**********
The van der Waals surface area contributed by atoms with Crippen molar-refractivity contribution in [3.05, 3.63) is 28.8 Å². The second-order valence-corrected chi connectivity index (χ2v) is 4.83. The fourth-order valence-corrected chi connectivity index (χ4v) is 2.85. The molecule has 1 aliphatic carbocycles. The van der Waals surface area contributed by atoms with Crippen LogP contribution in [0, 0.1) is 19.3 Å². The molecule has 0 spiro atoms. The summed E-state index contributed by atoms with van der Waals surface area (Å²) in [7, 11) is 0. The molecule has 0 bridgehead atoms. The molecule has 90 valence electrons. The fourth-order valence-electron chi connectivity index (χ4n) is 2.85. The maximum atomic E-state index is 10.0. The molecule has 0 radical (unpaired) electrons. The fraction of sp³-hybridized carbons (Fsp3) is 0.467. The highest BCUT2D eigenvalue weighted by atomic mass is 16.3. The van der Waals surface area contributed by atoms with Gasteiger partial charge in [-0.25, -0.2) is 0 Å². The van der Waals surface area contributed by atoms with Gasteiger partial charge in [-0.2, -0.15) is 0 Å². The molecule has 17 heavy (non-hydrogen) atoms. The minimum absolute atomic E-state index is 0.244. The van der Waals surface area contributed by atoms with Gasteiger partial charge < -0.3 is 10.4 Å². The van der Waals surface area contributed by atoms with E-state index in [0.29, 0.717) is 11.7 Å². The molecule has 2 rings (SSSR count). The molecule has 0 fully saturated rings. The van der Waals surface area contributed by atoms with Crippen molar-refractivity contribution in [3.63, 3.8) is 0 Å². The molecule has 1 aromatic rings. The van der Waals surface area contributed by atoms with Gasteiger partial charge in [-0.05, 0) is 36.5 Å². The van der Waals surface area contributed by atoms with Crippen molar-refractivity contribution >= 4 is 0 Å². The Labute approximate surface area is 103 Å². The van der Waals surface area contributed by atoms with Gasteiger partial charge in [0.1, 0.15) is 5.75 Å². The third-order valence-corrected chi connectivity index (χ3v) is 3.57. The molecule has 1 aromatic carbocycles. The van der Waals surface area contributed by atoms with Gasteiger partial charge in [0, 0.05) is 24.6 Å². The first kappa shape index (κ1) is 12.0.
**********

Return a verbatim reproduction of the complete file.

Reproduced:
The van der Waals surface area contributed by atoms with Crippen molar-refractivity contribution in [3.05, 3.63) is 28.8 Å². The second-order valence-corrected chi connectivity index (χ2v) is 4.83. The fourth-order valence-corrected chi connectivity index (χ4v) is 2.85. The molecule has 1 aliphatic carbocycles. The van der Waals surface area contributed by atoms with Crippen LogP contribution in [0, 0.1) is 19.3 Å². The molecule has 0 spiro atoms. The summed E-state index contributed by atoms with van der Waals surface area (Å²) in [7, 11) is 0. The molecule has 0 bridgehead atoms. The molecule has 90 valence electrons. The fourth-order valence-electron chi connectivity index (χ4n) is 2.85. The maximum atomic E-state index is 10.0. The molecule has 0 radical (unpaired) electrons. The fraction of sp³-hybridized carbons (Fsp3) is 0.467. The highest BCUT2D eigenvalue weighted by atomic mass is 16.3. The van der Waals surface area contributed by atoms with Gasteiger partial charge in [-0.25, -0.2) is 0 Å². The van der Waals surface area contributed by atoms with Gasteiger partial charge in [-0.2, -0.15) is 0 Å². The molecule has 17 heavy (non-hydrogen) atoms. The minimum absolute atomic E-state index is 0.244. The van der Waals surface area contributed by atoms with Gasteiger partial charge < -0.3 is 10.4 Å². The van der Waals surface area contributed by atoms with E-state index in [0.29, 0.717) is 11.7 Å². The molecule has 2 rings (SSSR count). The molecule has 0 fully saturated rings. The van der Waals surface area contributed by atoms with Crippen molar-refractivity contribution in [3.63, 3.8) is 0 Å². The molecule has 1 aromatic rings. The van der Waals surface area contributed by atoms with Gasteiger partial charge in [-0.05, 0) is 36.5 Å². The van der Waals surface area contributed by atoms with Crippen molar-refractivity contribution >= 4 is 0 Å². The Labute approximate surface area is 103 Å². The van der Waals surface area contributed by atoms with Gasteiger partial charge in [0.1, 0.15) is 5.75 Å². The third-order valence-corrected chi connectivity index (χ3v) is 3.57. The molecule has 1 aromatic carbocycles. The van der Waals surface area contributed by atoms with Gasteiger partial charge in [0, 0.05) is 24.6 Å². The first kappa shape index (κ1) is 12.0.